Action Planning is a strategic method to help focus and decide what steps to take to achieve certain goals.
Action Planning is an approach, rather than a specific method, which helps focus ideas and decide what steps you need to take to achieve particular goals. It is a statement of what you want to achieve over a given period of time. Preparing an action plan is a good way to help reach objectives (this can apply to organisations and individuals). An effective action plan should give a definite timetable and set of clearly defined steps; for each objective there should be a separate action plan.
Action Planning is commonly used for town planning purposes on issues such as development, regeneration and identifying existing problems in an area. It is often local interest groups that come together to address the issues. These groups can consist of experts from different professions such as town planning and architecture, but can also include local citizens.
Action Plan events are generally structured in 5 phases:
1. A meeting of stakeholders, professionals and citizens where the issues are raised and investigated.
2. A series of topic and design workshops which are open to everyone.
3. A brainstorming of the ideas raised in the workshops.
4. An analysis of the ideas that have been put forward in the form of proposals.
5. The agreed proposals will be published in a report along with an outline of actions to be taken.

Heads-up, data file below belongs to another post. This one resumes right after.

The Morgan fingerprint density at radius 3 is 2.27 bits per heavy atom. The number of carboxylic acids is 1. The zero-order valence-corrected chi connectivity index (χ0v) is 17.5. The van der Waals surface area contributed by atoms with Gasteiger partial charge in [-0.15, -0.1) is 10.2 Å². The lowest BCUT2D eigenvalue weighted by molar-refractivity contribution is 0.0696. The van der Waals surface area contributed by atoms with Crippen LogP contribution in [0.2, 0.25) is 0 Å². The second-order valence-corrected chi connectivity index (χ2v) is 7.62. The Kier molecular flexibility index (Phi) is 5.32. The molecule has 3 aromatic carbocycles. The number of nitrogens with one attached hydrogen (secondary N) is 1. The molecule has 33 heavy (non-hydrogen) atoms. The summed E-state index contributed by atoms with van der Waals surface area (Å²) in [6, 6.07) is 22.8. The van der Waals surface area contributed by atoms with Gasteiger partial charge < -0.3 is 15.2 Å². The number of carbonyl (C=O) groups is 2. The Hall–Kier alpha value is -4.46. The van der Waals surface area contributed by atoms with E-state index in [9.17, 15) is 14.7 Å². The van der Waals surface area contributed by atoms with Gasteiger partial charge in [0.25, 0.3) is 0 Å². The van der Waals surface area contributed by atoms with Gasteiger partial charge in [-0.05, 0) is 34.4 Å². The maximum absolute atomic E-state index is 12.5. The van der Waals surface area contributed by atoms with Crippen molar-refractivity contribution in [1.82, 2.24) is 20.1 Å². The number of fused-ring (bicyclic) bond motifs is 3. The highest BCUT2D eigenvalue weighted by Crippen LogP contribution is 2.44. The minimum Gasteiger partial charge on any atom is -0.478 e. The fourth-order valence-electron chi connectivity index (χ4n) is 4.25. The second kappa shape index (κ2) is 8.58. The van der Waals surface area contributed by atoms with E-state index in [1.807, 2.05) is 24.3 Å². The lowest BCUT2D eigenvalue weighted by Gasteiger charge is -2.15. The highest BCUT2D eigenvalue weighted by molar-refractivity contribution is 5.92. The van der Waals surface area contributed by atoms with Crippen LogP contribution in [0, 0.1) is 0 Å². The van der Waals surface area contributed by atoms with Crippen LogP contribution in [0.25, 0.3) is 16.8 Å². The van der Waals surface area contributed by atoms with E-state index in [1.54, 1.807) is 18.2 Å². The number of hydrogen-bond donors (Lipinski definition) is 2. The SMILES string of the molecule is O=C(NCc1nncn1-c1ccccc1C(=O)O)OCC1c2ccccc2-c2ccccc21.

• Action Planning can be used by organisations and individuals.
• Participants can include stakeholders, experts and citizens.
• Action Planning can be cheap. Costs depend on the discretion of organisers.
• If held within an organisation costs are likely to be low. If an organisation decides to hold a day in a separate venue then costs would increase.
Approximate time expense
• Events typically take place over a week but can last longer depending on the complexity of the issues at hand.
• Brings stakeholders, experts and citizens together
• Assesses possible weaknesses or threats in achieving goals
• Develops contingency plans
• Breaks down goals into an achievable process
• Assess/ clarify the future of an organisation or local area
• May seem detailed and tedious compared to other methods
Began to be used in Europe during the 1980s.
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Gather informed and considered opinions (deliberation)
Reach consensus and overcome conflict
Number of participants
A Group which broadly reflects the Demographic make up of a certain community or population
Statistically representative sample of a population
Representatives of wider interest groups (stakeholders)
Level of awareness and interest
participants know about some aspects/can roughly articulate some interest
participants are well informed and can articulate their interests
Limit search to...
... face to face processes
Level of involvement